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When it comes to providing a single RPC endpoint supported by multiple nodes, a reliable load balancer becomes necessary. While HTTP and WebSocket load balancers like NGINX (previously used in Axon-devops) have been widely used, we encountered challenges in implementing advanced JSON-RPC handling, such as rate limiting, caching, and sticky load balancing with them.

To address these limitations, we have built a new JSON-RPC load balancer Axon Proxy. By harnessing Rust's async ecosystem, Axon-Proxy offers robust support for complex use cases. Axon-Proxy will soon become the recommended JSON-RPC load balancer in Axon-devops; it is also a sensible choice for load balancing in other Ethereum JSON-RPC compatible blockchain nodes.


Building a JSON-RPC load balancer in Rust is straightforward using crates like tokio, axum, reqwest and serde_json. Axum is a popular web framework built on top of hyper and tokio. In axum HTTP and WebSocket handlers, we parse the JSON-RPC request, split it if it’s a batch, and handle each request, either by returning a rate-limiting response, cached response or by forwarding it to a backend node.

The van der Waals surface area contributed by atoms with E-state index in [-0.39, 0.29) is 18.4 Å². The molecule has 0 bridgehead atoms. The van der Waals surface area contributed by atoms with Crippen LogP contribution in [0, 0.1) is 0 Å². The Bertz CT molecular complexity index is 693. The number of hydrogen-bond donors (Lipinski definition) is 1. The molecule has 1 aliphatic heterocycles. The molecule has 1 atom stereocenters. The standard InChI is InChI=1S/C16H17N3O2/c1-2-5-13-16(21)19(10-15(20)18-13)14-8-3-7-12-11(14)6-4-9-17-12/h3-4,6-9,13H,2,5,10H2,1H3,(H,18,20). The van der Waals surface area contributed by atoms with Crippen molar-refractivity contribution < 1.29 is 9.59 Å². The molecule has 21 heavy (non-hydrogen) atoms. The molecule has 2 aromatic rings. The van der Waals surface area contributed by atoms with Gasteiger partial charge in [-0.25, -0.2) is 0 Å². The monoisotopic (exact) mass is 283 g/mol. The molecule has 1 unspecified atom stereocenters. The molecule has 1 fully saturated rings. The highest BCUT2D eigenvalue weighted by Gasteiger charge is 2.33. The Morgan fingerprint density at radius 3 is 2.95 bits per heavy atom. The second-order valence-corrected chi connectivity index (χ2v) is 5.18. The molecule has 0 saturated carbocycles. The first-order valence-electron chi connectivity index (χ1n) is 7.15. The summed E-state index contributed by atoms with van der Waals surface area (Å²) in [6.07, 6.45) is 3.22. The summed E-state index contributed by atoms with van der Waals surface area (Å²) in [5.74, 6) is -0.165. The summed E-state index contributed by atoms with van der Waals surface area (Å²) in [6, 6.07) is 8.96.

The tower crate has load balancing and service discovery functionalities and they are very good inspirations. But the service discovery mechanism doesn’t fit with how we want to implement health checking and failover, so we ended up not using tower load balancing.

Rate Limiting

Axon-proxy supports rate limiting by IP (or IP and method name). Rate counters are stored in Redis so that they are shared among multiple instances of axon-proxy. Redis is still a lot slower compared to local memory, so it’s planned to add in-process caching of already rate-limited keys, similar to ingress-nginx memchached rate-limiter.


Axon-proxy provides optional caching support for some methods, such as eth_call and eth_estimateGas for now. The cache key is the hash of the current tip block hash, the request method name and canonically serialized parameters. In-process request coalescing is also supported to prevent dog-piling.